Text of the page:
Was that easy? No, it wasn't, the bad news is, when you want to select many friends (e.g. around 70 from your 800 friends. Those 70 are all your seniors at college). So here, it is important for Facebook users to customize their connections and interactions, so they can classify between their 1500 friends, which one are their classmates, friends at the same school at the same extra activity with them, people they met at conference, family, boyfriend, ex-boyfriend, neighbors, employers, colleagues, high school friends, people thay they never met but they know, or even people that they don't know at all. Aside from that it can make easier for Facebook users to post information, share story, or hide their updates; it will be easier for them to remember their tons Facebook friends, where they meet, what connection they share, etc. Just like in the illustration video from Youtube above, you can classify your Facebook friends that you ever met under the Facebook "I know your name" application. But it should be highlighted that this mechanism is totally different with Facebook group. You can still see all the updates from all of your friends in your news feed no matter what connection you share if you wish to, or you can give a restriction "only for your colleague friends", for example, that will only be able to see your updates in their news feed. It will be much easier than selecting one by one name of your 1500 Facebook friends to check "who are my employers on my friend lists?"

So, maybe you will start thinking about the "interest-centric-interaction" on social networks. Because nowadays most social networks have the same perception that between one and another friends that the users have, all of them the are the same important, so when one shares something, it will worth the same to all of their friends. Yet, the real condition, is that it will have the same value to all of their friends who have the same interest with them or share the same connection, such as under the same company, or else. Now you can check your Facebook newsfeed, and you can make a selection between the recent updates from all of your friends, "which one is relevant to you?" After that, you can go to your friend lists, can you classify in 3 minutes who are your classmates among your 1000 friends? And when you see someone's (or more) name and photo in your friend lists or in a tab of Friends having birthday, have you ever been in a situation when you start thinking who is he/she, and how did you know he/she? That is similar but different with the story in the video above, when someone forget someone's name but actually they know each other. That is, Facebook fails to address that issue. Friends are important, but do all of them share the same connection, have the same interest with you, and equally important to you?

Ok, now let's talk about the data or content you have on Facebook and other social networking sites. Do you think that when you post something and add information on your Facebook wall or profile, those contents will only be yours and only visible to your friends? Ok, maybe my friends will see my cute photos and save it in their laptop memory. No, it's way more dangerous, complicated, and worse than that. It's not only me who have that kind of perception. In 2010, Sophos's "Security Threat Report 2010" polled over 500 firms, 60% of which responded that they believed that Facebook was the social network that posed the biggest threat to security, well ahead of MySpace, Twitter, and LinkedIn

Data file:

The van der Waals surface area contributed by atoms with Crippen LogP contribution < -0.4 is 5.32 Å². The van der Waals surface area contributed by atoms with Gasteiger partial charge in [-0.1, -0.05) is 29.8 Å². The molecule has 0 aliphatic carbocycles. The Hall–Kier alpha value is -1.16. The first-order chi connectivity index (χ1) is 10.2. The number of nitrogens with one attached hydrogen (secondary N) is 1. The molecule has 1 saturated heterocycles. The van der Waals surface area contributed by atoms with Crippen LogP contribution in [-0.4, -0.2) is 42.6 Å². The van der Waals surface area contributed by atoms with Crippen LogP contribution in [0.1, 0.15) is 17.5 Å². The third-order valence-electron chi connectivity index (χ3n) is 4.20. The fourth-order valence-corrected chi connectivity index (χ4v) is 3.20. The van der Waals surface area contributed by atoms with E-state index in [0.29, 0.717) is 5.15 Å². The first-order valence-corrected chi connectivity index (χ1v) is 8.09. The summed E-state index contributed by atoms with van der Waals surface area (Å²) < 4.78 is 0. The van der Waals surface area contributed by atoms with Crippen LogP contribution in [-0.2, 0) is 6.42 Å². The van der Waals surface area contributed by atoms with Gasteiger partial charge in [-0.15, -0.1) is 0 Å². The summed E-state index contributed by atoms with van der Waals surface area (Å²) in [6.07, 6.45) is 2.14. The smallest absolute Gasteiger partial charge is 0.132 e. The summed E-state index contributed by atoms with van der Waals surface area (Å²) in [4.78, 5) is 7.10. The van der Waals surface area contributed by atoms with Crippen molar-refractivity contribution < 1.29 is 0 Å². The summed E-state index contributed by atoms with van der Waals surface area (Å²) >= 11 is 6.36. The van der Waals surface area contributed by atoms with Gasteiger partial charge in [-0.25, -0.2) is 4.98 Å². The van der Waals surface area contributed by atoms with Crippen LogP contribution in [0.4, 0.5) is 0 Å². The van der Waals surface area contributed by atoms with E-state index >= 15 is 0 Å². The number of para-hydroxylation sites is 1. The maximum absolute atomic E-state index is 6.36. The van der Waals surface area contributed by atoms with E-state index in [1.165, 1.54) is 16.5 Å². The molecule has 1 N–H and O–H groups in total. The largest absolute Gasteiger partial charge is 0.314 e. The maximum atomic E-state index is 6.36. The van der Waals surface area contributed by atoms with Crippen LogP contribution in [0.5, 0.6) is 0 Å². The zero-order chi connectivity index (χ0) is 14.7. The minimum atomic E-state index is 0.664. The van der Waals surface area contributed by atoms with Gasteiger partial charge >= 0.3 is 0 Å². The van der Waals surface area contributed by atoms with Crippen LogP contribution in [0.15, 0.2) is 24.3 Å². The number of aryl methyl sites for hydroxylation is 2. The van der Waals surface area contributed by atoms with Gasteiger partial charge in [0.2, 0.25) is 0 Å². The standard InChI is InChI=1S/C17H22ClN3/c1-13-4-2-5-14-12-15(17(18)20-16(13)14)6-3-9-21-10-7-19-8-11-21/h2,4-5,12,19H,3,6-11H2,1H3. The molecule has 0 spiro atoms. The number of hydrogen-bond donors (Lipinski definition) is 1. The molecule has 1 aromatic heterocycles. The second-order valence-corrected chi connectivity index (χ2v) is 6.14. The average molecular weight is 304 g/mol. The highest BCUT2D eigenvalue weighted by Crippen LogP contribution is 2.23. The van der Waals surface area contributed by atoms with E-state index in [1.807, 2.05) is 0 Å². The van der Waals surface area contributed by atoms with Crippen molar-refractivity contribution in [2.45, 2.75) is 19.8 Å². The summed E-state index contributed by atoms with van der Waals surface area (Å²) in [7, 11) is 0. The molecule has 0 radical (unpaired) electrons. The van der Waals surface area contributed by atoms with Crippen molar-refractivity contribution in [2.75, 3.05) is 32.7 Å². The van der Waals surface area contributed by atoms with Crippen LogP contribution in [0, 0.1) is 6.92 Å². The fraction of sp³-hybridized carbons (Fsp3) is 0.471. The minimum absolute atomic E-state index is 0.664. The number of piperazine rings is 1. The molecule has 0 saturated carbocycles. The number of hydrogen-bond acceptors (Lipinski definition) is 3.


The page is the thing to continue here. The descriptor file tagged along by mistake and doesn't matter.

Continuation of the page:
Writers for The Wall Street Journal found in 2010 that Facebook apps were transmitting identifying information to "dozens of advertising and Internet tracking companies". The apps used an HTTP referrer which exposed the user's identity and sometimes their friends'. Facebook said, "We have taken immediate action to disable all applications that violate our terms." As Tom Eston, creator of the web site points out, the very business model Facebook, and other social networking sites like Twitter, stands on is making user information as public as possible in order to generate new ways to make money. What kind of business is it? We reveal it later. Facebook said in one of its privacy setting, "The more info you share, the more social the experience". Ok, so, how social it would be? It would be too surprisingly social, as Facebook also change its settings to Facebook users info.

The changes were introduced on April 18, 2010. Before, the users can hide some information, such as friends list, hometown, and likes and interest. But after those changes, it became publicly available and couldn't be hidden. Even more,"As a result of these material changes, Facebook requires users to designate personal information as publically linkable 'Links,' ‘Pages,' or ‘Connections' or to no longer make such information available,"the complaint states. Many Facebook users previously restricted access to this profile data, which includes users' friends list, music preferences, affiliated organizations, employment information, educational institutions, film preferences, reading preferences, and other information." When the changes went live, Facebook presented users with a pop-up screen compelling them to link their profiles to various pages selected by Facebook based upon content entered manually into the user's profile. The user could either link their profiles to all selected pages, choose pages individually, or click the "ask me later" button.Well, those are the complaints given from Electronic Privacy Information Center (EPIC) and Federal Trade Commissions (FTC) demanding that Facebook cancel new features introduced in mid-April that compel users to share more information than before.